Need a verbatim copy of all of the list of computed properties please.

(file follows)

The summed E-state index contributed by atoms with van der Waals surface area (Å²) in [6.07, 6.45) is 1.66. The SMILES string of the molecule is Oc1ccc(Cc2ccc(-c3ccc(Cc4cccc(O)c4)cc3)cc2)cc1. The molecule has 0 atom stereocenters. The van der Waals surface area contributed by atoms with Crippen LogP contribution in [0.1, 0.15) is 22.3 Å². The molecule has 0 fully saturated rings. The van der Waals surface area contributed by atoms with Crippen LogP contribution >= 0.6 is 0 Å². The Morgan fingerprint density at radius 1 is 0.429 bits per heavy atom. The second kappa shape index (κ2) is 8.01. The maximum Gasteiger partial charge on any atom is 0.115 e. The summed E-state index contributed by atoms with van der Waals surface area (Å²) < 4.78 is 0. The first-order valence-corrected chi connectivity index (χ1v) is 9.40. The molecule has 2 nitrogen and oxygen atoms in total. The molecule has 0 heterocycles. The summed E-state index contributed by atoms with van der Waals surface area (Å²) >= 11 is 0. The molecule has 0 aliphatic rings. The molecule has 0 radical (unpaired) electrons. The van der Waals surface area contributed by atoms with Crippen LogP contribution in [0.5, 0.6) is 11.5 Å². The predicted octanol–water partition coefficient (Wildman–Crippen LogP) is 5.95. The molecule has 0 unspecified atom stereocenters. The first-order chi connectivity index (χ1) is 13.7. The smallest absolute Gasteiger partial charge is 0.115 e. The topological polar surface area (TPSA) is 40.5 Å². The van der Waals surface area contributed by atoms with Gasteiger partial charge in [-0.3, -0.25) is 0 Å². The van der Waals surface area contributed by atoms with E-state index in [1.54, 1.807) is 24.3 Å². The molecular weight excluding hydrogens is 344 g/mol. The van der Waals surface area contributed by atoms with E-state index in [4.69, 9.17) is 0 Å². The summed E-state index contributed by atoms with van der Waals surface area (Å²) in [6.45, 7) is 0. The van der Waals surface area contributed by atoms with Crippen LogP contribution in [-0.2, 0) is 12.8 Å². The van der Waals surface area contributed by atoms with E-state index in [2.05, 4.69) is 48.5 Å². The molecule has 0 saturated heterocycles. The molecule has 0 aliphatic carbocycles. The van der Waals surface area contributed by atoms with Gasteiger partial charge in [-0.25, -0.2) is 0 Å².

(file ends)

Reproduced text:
The summed E-state index contributed by atoms with van der Waals surface area (Å²) in [6.07, 6.45) is 1.66. The SMILES string of the molecule is Oc1ccc(Cc2ccc(-c3ccc(Cc4cccc(O)c4)cc3)cc2)cc1. The molecule has 0 atom stereocenters. The van der Waals surface area contributed by atoms with Crippen LogP contribution in [0.1, 0.15) is 22.3 Å². The molecule has 0 fully saturated rings. The van der Waals surface area contributed by atoms with Crippen LogP contribution >= 0.6 is 0 Å². The Morgan fingerprint density at radius 1 is 0.429 bits per heavy atom. The second kappa shape index (κ2) is 8.01. The maximum Gasteiger partial charge on any atom is 0.115 e. The summed E-state index contributed by atoms with van der Waals surface area (Å²) < 4.78 is 0. The first-order valence-corrected chi connectivity index (χ1v) is 9.40. The molecule has 2 nitrogen and oxygen atoms in total. The molecule has 0 heterocycles. The summed E-state index contributed by atoms with van der Waals surface area (Å²) >= 11 is 0. The molecule has 0 aliphatic rings. The molecule has 0 radical (unpaired) electrons. The van der Waals surface area contributed by atoms with Crippen LogP contribution in [0.5, 0.6) is 11.5 Å². The predicted octanol–water partition coefficient (Wildman–Crippen LogP) is 5.95. The molecule has 0 unspecified atom stereocenters. The first-order chi connectivity index (χ1) is 13.7. The smallest absolute Gasteiger partial charge is 0.115 e. The topological polar surface area (TPSA) is 40.5 Å². The van der Waals surface area contributed by atoms with Gasteiger partial charge in [-0.3, -0.25) is 0 Å². The van der Waals surface area contributed by atoms with E-state index in [1.54, 1.807) is 24.3 Å². The molecular weight excluding hydrogens is 344 g/mol. The van der Waals surface area contributed by atoms with E-state index in [4.69, 9.17) is 0 Å². The summed E-state index contributed by atoms with van der Waals surface area (Å²) in [6.45, 7) is 0. The van der Waals surface area contributed by atoms with Crippen LogP contribution in [-0.2, 0) is 12.8 Å². The van der Waals surface area contributed by atoms with E-state index in [2.05, 4.69) is 48.5 Å². The molecule has 0 saturated heterocycles. The molecule has 0 aliphatic carbocycles. The van der Waals surface area contributed by atoms with Gasteiger partial charge in [-0.25, -0.2) is 0 Å².